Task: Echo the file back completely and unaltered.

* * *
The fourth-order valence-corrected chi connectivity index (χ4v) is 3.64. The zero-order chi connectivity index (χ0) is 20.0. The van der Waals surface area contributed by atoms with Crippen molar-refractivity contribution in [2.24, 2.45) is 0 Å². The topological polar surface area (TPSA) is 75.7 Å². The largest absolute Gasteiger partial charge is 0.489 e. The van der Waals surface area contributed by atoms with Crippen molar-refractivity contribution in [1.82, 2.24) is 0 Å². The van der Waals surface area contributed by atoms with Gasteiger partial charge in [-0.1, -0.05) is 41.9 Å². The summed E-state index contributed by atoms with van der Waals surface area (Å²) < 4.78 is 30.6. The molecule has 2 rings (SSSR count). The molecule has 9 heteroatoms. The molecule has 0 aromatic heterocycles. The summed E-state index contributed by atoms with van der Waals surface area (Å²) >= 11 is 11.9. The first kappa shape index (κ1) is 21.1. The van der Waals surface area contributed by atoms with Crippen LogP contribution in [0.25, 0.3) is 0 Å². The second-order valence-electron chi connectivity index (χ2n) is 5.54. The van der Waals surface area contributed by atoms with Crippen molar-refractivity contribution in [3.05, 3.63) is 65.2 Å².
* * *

The fourth-order valence-corrected chi connectivity index (χ4v) is 3.64. The zero-order chi connectivity index (χ0) is 20.0. The van der Waals surface area contributed by atoms with Crippen molar-refractivity contribution in [2.24, 2.45) is 0 Å². The topological polar surface area (TPSA) is 75.7 Å². The largest absolute Gasteiger partial charge is 0.489 e. The van der Waals surface area contributed by atoms with Crippen molar-refractivity contribution in [1.82, 2.24) is 0 Å². The van der Waals surface area contributed by atoms with Gasteiger partial charge in [-0.1, -0.05) is 41.9 Å². The summed E-state index contributed by atoms with van der Waals surface area (Å²) < 4.78 is 30.6. The molecule has 2 rings (SSSR count). The molecule has 9 heteroatoms. The molecule has 0 aromatic heterocycles. The summed E-state index contributed by atoms with van der Waals surface area (Å²) >= 11 is 11.9. The first kappa shape index (κ1) is 21.1. The van der Waals surface area contributed by atoms with Crippen LogP contribution in [0.25, 0.3) is 0 Å². The second-order valence-electron chi connectivity index (χ2n) is 5.54. The van der Waals surface area contributed by atoms with Crippen molar-refractivity contribution in [3.05, 3.63) is 65.2 Å².